Note: This is a guest post written by Brandy O
Goodbye HP TouchPad – Electronic reading devices have become quite popular in recent years. Though other devices were on the market, the iPad took these touch devices to the next level. The technology market wasn’t quite sure what to make of them at first, but people are showing that there is, in fact, a market for these devices.
With touch based software and dedicated server hosting, they’ve opened up another market. Everyone started throwing their hat into the ring and developing similar products, but it seems that not all have proven successful.
Hewlett Packard launched HP TouchPad just a couple months ago, and it was thought that the TouchPad would come to rival many of the top competitors in the eReader industry. The market’s show a lot of interest in devices like the Nook and iPad, but, apparently, HP’s TouchPad just wasn’t up to snuff. That’s why, just months after its release, HP is pulling the plug on the device and unloading its remaining devices. It will immediately halt production due to the lukewarm response from both critics and consumers.
It’s not clear as to the comprehensive reasoning behind the decision or why the device is so bad. It’s not clear if the line was shown to be lacking in its software, hardware, dedicated server, or dedicated hosting. One thing is for certain: you have to question the quality of your product when Best Buy, one of the country’s largest tech retailers, releases a statement and asks you to take your product back.
According to The Financial Post, Best Buy is sitting on nearly a quarter of a million unsold TouchPads and, last week , threatened to send them back to Hewlett-Packard. Before the announcement, only 25 thousand units had been sold, and even though that number is high, the rate of return of the products has been high. Before the announcement of the devices’ discontinuation, retailers didn’t want the TouchPad taking up space on their shelves. Ironically though, ever since the announcement that the device was being axed, sales have been through the roof.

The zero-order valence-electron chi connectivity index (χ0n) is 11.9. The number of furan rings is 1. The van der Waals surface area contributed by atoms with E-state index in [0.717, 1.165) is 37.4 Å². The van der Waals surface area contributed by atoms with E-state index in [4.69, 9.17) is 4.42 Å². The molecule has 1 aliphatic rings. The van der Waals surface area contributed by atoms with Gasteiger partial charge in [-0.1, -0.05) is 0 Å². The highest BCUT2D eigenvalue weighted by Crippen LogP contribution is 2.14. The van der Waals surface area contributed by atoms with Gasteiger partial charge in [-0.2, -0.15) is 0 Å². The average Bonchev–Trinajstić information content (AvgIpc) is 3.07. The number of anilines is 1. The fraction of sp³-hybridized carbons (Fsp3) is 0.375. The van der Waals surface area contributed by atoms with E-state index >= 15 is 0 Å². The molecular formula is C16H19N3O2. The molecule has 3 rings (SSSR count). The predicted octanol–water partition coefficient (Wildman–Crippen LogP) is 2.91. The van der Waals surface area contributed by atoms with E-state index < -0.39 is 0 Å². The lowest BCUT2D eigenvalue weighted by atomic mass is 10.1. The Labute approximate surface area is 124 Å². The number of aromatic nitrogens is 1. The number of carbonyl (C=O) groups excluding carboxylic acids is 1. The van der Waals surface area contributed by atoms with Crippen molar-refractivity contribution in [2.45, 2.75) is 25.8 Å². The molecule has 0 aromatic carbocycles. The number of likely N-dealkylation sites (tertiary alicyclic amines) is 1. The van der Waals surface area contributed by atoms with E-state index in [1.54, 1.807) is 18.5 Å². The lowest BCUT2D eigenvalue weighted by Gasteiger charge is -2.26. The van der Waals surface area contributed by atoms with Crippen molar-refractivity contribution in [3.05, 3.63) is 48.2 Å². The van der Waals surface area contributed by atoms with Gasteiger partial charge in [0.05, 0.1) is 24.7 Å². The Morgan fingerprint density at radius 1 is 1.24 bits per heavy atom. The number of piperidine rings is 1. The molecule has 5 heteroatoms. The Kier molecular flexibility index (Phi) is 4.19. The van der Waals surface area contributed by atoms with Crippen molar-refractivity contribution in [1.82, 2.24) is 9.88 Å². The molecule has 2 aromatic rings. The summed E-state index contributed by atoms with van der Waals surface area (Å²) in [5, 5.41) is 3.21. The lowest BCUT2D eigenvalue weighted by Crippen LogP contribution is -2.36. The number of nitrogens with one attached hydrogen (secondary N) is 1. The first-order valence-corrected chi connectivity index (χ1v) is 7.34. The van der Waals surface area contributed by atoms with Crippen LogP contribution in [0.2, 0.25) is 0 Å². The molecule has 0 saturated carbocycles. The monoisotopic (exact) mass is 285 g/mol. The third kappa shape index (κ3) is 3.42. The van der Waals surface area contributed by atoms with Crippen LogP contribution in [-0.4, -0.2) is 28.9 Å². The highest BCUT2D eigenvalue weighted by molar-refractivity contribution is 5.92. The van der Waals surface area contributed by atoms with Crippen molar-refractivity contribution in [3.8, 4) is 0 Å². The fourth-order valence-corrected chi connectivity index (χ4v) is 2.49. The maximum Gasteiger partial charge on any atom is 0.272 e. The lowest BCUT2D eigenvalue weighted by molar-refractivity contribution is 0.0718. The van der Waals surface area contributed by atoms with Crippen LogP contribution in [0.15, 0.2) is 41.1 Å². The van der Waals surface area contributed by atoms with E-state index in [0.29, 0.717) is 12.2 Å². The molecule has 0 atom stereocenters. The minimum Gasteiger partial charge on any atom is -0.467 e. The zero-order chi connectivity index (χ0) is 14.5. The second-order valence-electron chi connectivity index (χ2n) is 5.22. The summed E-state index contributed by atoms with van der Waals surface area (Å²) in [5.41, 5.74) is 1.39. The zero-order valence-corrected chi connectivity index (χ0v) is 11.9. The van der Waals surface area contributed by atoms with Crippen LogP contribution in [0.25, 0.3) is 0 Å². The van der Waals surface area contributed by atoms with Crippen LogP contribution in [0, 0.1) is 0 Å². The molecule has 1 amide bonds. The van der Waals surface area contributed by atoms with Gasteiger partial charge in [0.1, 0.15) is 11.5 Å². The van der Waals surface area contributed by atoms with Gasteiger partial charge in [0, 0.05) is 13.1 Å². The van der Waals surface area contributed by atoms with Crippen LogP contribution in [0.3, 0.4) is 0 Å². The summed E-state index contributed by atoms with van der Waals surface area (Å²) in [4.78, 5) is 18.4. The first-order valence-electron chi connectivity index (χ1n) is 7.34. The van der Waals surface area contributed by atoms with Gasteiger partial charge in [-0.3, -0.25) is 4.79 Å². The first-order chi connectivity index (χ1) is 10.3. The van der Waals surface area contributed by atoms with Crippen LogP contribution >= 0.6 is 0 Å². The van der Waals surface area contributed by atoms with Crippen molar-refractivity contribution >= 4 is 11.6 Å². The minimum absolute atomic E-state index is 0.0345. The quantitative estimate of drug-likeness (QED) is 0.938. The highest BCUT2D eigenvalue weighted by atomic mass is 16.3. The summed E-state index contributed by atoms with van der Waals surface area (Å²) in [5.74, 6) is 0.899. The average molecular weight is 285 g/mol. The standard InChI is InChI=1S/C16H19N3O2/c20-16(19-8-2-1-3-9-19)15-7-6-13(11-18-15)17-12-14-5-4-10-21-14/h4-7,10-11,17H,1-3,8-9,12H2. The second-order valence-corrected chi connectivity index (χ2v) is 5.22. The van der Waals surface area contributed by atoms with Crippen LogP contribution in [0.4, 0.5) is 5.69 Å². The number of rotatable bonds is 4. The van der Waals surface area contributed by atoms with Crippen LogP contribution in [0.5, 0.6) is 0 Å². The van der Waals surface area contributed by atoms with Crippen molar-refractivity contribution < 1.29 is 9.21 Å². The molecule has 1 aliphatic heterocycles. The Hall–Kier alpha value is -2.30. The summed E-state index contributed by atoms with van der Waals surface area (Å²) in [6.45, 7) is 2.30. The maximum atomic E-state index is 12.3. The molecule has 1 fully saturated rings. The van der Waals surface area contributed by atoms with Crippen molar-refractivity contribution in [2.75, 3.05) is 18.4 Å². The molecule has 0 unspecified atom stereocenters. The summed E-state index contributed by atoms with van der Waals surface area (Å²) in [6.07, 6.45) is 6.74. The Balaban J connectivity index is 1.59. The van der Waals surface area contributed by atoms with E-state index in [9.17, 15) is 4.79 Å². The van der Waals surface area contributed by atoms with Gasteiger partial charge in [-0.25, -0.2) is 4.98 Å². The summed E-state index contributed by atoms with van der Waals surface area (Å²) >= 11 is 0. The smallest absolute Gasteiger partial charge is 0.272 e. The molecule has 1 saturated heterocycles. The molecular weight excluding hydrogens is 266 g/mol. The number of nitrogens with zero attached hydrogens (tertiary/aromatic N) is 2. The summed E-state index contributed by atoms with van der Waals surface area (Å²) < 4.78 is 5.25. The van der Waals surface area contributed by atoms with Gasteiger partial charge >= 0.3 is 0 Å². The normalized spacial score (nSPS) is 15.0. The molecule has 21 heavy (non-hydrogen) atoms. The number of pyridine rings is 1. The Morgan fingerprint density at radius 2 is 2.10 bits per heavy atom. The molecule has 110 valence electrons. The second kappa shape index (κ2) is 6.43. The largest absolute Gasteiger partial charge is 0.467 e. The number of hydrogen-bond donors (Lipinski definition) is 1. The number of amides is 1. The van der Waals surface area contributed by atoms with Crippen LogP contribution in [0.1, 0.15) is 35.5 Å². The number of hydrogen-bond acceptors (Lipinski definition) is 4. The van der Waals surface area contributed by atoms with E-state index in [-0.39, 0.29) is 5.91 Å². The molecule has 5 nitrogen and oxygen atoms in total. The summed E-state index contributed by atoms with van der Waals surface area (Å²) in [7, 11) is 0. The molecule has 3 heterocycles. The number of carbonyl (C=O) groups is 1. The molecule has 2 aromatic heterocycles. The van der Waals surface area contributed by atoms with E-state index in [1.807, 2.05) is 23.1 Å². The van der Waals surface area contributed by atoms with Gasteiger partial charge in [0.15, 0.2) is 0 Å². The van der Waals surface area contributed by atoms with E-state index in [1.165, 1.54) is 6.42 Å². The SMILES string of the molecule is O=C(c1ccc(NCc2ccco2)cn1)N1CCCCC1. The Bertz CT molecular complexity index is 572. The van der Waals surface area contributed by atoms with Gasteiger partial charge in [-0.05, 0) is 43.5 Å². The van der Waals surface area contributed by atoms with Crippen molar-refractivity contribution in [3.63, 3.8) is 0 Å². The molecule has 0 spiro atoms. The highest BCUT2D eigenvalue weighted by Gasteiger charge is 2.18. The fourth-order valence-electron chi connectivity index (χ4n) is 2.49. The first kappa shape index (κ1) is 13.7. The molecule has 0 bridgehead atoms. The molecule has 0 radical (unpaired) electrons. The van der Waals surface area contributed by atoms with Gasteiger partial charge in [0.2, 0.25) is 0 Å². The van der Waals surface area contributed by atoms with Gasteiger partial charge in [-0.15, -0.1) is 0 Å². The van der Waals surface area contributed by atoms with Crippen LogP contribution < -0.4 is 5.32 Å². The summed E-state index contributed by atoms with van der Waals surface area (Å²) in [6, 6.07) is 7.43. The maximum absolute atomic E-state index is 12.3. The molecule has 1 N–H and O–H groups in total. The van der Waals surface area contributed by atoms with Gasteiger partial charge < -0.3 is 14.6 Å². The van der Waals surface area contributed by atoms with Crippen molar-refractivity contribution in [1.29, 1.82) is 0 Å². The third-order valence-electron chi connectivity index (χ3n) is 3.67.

The bump in sales likely has far less to do with the announcement that the line was being discontinued and more to do with the price reduction. As soon as retailers slashed the price down to a mere one hundred dollars, the TouchPad started flying off the shelves. This is because the TouchPad was originally priced at five hundred dollars, which most people refused to pay. In may places in America and Europe, the TouchPad has become a top selling item. There are no plans to revive the line and after the surplus is unloaded; HP will no longer produce more or create software for them.
Hewlett-Packard seems to be trying to save some face right now after the debacle of the TouchPad release. The company is attributing it’s rationale for the decision, at least in part, to its bid to buy a British software company. The company it’s looking to buy is called Autonomy, and said that they’re exploring “strategic alternatives” for its line of products and services. It seems that the largest PC maker in the world couldn’t stop the highly publicized TouchPad from falling flat on its face.
Note: This guest post is written by Brandy O